The Alliance for Global Justice started its activist life as the Nicaragua Network way back in February, 1979, six months before the Triumph of the Sandinista Revolution. During the 1980s we took thousands of people to Nicaragua to pick coffee, build health centers and schools, plant trees, and generally witness for themselves the reality of Nicaragua Libre and the death and suffering caused by Reagan’s Contra War. In the US we mobilized hundreds of thousands against that immoral war.
In the 1990s we fought with Nicaraguans to preserve the gains of the Sandinista Revolution after the 1990 electoral loss. We joined, and held leadership positions in, the anti-sweatshop movement and the movement to abolish the World Bank and IMF which were the main international enforcers of neoliberal economics which was devastating the economies of Nicaragua and the Global South. In 1998, we changed our name to Alliance for Global Justice to reflect the broader arena we were working in.
Today, Nicaragua is not in the very crosshairs of US foreign policy objectives, but it is still a target. Just in the last few months the US House of Representatives passed a bill called the NICA Act that would have cut off all international loans to Nicaragua. It did not reach the floor of the Senate, and we can hope that President Obama would not have signed it if it had. But it can be reintroduced in the new Congress and if it should pass both houses, it could actually become law with devastating consequences for Nicaragua’s economy.
So, Nicaragua Network/Alliance for Global Justice still needs to mobilize in support of Nicaragua’s sovereignty, and we need your help to do so.
For many years, Nicaragua Network/AfGJ has been the only regular source of English-language news from Nicaragua with our Hotline, News Service, and up until mid-2016 the Nicaragua News Bulletin. With the retirement of long-time National Co-Coordinator Katherine Hoyt, our information format has changed once again. Co-Coordinator Chuck Kaufman now writes a weekly blog called NicaNotes. The blog, written by Chuck or guest bloggers, usually takes a single topic and writes about it more in-depth than the News Bulletin could, and it includes some short news briefs at the end.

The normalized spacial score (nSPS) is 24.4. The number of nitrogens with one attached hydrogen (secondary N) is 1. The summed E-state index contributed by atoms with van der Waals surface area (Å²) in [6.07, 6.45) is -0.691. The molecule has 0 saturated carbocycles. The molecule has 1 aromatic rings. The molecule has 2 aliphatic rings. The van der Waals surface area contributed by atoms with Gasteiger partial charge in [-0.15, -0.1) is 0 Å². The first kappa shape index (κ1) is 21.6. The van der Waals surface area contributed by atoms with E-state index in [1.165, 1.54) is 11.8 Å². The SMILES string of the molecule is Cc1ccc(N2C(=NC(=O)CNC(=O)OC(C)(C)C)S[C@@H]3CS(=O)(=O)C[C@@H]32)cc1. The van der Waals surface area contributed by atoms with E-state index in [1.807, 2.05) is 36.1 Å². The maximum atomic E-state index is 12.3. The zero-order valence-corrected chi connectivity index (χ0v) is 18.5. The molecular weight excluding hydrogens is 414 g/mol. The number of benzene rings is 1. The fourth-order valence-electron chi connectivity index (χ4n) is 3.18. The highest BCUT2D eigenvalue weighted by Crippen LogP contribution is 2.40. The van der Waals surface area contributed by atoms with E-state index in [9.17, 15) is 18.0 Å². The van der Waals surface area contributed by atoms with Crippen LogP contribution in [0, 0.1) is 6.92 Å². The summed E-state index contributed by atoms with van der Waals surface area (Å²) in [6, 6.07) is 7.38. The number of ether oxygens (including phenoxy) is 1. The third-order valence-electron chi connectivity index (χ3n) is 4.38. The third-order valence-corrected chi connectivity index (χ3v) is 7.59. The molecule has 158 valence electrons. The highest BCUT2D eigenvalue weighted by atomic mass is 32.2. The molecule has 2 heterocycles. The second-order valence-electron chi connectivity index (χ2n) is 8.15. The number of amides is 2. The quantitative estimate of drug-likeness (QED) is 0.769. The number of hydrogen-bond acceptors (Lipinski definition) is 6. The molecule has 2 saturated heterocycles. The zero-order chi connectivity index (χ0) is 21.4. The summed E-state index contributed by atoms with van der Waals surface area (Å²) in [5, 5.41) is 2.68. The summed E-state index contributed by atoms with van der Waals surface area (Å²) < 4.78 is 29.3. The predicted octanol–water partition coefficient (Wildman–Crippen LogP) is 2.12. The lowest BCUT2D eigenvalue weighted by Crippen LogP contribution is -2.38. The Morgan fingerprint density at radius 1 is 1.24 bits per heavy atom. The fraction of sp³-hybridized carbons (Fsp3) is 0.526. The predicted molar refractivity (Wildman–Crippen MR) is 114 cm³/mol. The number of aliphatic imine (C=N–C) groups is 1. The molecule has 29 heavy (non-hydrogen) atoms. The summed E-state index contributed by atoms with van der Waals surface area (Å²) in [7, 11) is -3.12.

Even though Nicaragua isn’t receiving the regime change attention that Venezuela gets in US foreign policy priorities, it is still important to US activists and to the world. Because Nicaragua is once again what Oxfam UK called it in the 1980s, “the threat of a good example.” Even though it is the second poorest country in the hemisphere, Nicaragua is able to feed and clothe and educate its children. It has the fastest growing economy in Central America. It is the safest country in Central America. It achieved the UN Millennium Goals of halving poverty by 2015 before just about any country in Latin America. It did that because the Sandinista government since 2007, when President Daniel Ortega came back into office through elections, has had what liberation theology calls “a preferential option for the poor.” Nicaragua is a threat because it shows what even a poor country can do if it has the will.
Many people who have visited Nicaragua have had their lives changed by the experience. In February, Nicaragua Network will celebrate its 38th birthday. Through revolution, through a terrorist war, through neoliberal starvation, through the resurgence of Sandinista hope, the Nicaragua Network has walked alongside Nicaraguans in their struggles.